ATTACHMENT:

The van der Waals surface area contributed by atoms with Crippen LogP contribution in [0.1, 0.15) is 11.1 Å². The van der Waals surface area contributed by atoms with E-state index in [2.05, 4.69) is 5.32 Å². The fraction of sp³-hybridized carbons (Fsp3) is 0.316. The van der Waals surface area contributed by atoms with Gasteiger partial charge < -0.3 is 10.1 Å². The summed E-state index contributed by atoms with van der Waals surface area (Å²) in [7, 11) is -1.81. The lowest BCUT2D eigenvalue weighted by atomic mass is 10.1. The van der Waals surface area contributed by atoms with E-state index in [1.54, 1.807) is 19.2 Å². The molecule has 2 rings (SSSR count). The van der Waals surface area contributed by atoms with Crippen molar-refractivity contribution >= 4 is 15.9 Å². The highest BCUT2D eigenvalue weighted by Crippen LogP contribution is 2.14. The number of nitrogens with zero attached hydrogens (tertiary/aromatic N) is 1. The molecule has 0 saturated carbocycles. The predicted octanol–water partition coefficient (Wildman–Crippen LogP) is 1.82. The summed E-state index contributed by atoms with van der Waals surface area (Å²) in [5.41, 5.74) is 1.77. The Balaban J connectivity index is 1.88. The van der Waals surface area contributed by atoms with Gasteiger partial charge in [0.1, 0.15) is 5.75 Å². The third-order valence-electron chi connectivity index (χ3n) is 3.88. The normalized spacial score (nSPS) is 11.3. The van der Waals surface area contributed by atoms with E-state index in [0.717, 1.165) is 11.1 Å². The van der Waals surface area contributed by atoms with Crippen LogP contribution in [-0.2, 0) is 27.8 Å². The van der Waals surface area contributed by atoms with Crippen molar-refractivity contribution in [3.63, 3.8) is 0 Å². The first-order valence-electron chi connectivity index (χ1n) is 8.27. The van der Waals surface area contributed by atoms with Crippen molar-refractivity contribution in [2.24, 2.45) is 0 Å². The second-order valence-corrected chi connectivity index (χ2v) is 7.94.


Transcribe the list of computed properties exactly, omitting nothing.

The van der Waals surface area contributed by atoms with Crippen LogP contribution in [0.1, 0.15) is 11.1 Å². The van der Waals surface area contributed by atoms with E-state index in [2.05, 4.69) is 5.32 Å². The fraction of sp³-hybridized carbons (Fsp3) is 0.316. The van der Waals surface area contributed by atoms with Gasteiger partial charge < -0.3 is 10.1 Å². The summed E-state index contributed by atoms with van der Waals surface area (Å²) in [7, 11) is -1.81. The lowest BCUT2D eigenvalue weighted by atomic mass is 10.1. The van der Waals surface area contributed by atoms with E-state index in [1.54, 1.807) is 19.2 Å². The molecule has 2 rings (SSSR count). The van der Waals surface area contributed by atoms with Crippen molar-refractivity contribution >= 4 is 15.9 Å². The highest BCUT2D eigenvalue weighted by Crippen LogP contribution is 2.14. The number of nitrogens with zero attached hydrogens (tertiary/aromatic N) is 1. The molecule has 0 saturated carbocycles. The predicted octanol–water partition coefficient (Wildman–Crippen LogP) is 1.82. The summed E-state index contributed by atoms with van der Waals surface area (Å²) in [5.41, 5.74) is 1.77. The Balaban J connectivity index is 1.88. The van der Waals surface area contributed by atoms with Gasteiger partial charge in [0.1, 0.15) is 5.75 Å². The third-order valence-electron chi connectivity index (χ3n) is 3.88. The normalized spacial score (nSPS) is 11.3. The van der Waals surface area contributed by atoms with E-state index in [0.717, 1.165) is 11.1 Å². The van der Waals surface area contributed by atoms with Crippen LogP contribution in [-0.2, 0) is 27.8 Å². The van der Waals surface area contributed by atoms with Crippen molar-refractivity contribution in [3.63, 3.8) is 0 Å². The first-order valence-electron chi connectivity index (χ1n) is 8.27. The van der Waals surface area contributed by atoms with Crippen molar-refractivity contribution in [2.24, 2.45) is 0 Å². The second-order valence-corrected chi connectivity index (χ2v) is 7.94.